The life of every living being consists of certain biological periods and stages. In general, there are two main ones - embryonic and postembryonic. What each is, what is based and how is characterized, we consider in this article.

General idea of ​​the formation of the embryo

Before the organism is born and begins its life, it is necessary that it is formed in the womb of the parent (most often the mother, there are exceptions - hermaphrodites).

For this, there is a natural process - fertilization. It consists in the fusion of male and female sexual gametes (cells), as a result of which a zygote is formed - a still undefined fetus. This fertilized egg will become the beginning of the embryonic period in the development of a new life.

Variants of fertilization can be different, because there are a lot of living things, and all of them are so unique, unusual and varied in their external and internal characteristics, which only surprises nature.

There are three main ways to distinguish:

  • internal fertilization - occurs strictly within the body of the female;
  • external - the sex products are taken out into the external environment and there are found;
  • hermaphrodite genus - both male and female sexual ducts are poured into one channel inside a single organism without a certain genus.

For plants, the process of fertilization is special. In flowering plants it was called double and was discovered by the Russian scientist Navashin in 1898. Spore is necessarily looking for water for the implementation of this phenomenon, and gymnosperms with him generally do not hurry. Their embryo is formed about two years.

Nevertheless, as soon as the zygote was formed, a new stage in the development of the future individual is beginning - the embryonic one. It is also heterogeneous and consists of several stages.

Post-embryonic development

Embryonic stage of development: characteristic

This is a very important period, as it is the place where all organs and systems are laid, the features of the future organism are determined. It begins with the formation of the zygote, and ends with the moment of birth.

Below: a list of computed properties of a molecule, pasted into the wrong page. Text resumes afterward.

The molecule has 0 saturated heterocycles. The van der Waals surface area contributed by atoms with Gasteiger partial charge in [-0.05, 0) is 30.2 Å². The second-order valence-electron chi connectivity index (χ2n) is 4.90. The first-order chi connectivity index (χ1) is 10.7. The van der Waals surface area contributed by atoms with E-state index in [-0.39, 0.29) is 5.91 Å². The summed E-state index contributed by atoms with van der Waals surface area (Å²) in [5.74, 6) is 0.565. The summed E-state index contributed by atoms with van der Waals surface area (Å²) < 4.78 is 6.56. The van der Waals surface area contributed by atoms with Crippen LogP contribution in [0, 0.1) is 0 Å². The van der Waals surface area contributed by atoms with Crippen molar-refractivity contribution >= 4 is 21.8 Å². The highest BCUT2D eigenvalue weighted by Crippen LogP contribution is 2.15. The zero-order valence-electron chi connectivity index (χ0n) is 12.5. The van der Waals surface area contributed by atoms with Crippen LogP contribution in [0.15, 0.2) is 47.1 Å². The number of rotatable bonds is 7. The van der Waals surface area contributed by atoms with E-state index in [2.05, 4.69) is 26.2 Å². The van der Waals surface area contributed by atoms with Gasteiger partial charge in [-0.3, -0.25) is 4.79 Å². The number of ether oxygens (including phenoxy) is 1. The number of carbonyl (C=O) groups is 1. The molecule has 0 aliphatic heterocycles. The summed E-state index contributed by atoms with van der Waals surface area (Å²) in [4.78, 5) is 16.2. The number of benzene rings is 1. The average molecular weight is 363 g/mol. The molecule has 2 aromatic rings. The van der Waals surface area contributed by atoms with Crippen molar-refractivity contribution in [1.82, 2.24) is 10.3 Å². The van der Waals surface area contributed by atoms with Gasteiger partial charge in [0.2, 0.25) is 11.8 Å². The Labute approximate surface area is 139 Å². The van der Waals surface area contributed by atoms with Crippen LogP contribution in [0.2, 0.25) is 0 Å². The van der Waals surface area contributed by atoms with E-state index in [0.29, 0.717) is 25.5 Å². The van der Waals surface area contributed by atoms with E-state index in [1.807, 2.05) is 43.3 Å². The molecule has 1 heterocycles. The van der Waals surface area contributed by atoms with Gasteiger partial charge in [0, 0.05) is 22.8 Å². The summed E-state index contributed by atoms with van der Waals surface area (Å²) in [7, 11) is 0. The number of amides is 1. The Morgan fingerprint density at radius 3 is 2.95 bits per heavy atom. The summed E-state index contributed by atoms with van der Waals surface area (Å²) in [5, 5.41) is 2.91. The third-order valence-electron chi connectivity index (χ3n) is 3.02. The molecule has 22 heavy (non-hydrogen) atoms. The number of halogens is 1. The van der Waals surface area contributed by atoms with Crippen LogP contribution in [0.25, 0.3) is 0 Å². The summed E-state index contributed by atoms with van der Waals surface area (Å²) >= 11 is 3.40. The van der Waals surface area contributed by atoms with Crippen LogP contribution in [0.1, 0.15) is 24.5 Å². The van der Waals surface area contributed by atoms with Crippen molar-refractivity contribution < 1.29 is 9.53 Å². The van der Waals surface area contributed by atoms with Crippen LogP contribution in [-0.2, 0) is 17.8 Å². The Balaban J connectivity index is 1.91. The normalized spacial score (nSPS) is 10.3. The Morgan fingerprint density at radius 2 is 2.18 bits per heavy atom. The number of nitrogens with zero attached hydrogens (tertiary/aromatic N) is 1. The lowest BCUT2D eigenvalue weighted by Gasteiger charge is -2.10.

During this time, the embryo passes through a series of successive stages:

  • fragmentation of the zygote mitotic;
  • blastula - hollow inside a sphere of two layers of cells;
  • gastrulation - the formation of the fetus itself with two layers of cells lining it inside and out;
  • neurula - formation of three embryonic leaves and laying of the neural tube;
  • the formation of organs and their systems in a future individual.

Obviously, then comes the time of growth and development of the embryo itself. This continues until it reaches a certain size, builds up the strength for birth, will be ready for life in another, outdoor environment. After all, it is already awaited by post-embryonic development, which takes place in completely different conditions and according to other rules.

Birth and its types

The process of birth, or birth, is complex and very difficult, but quite natural. This is the transitional moment from the embryo to the time when the postembryonic stage comes. The essence is to push the mother of the fetus out of the womb together with the afterbirth in which he was all this time. If we talk about animals, then here you can include pushing eggs out of the cloaca, live birth following the example of a man, larvae postponing insects.

Types of birth in different organisms:

  • laying of eggs;
  • ejecting capsule with larvae;
  • introduction of the larva under the skin of the intermediate host;
  • live birth.

Each species has its own way. However, the most common occurrence is live birth - in birds, mammals, some reptiles, humans.

Post-embryonic period of development

As already mentioned above, it originates from the moment of appearance of the cub to the light or from its exit from the egg walls, larval film, cocoon and other things. Since then, post-embryonic development can go differently. In total, there are two main ways:

Which of them will be chosen depends on the genetic characteristics of each particular species. For example, many insects choose the second way, as it allows to overcome the main ecological and biological problems.

For mammals, birds, humans, the first option is more acceptable, including the future care of the emerging offspring.

Direct development

Direct postembryonic development of the organism consists in the appearance after birth of an individual completely repeating the external and internal signs of the mother, only smaller in size and with not fully developed organ systems.

In other words, a reduced copy of the original specimen appears. The baby leads the same lifestyle, consumes the same foods as the parents. It is they who in the course of life will teach the kid everything that is useful to him for maximum fitness to the conditions of the environment. And also to take your niche in nature.

Such postembryonic development of characteristic birds, reptiles, mammals. One can cite many examples to prove it. No lioness will leave her cubs until, until they begin to independently produce their own food. Birds are in their nests with food for the Chicks that just hatched from the nest, just want to eat. Before they hatch the offspring, providing the eggs for protection and optimum temperature.

Indirect development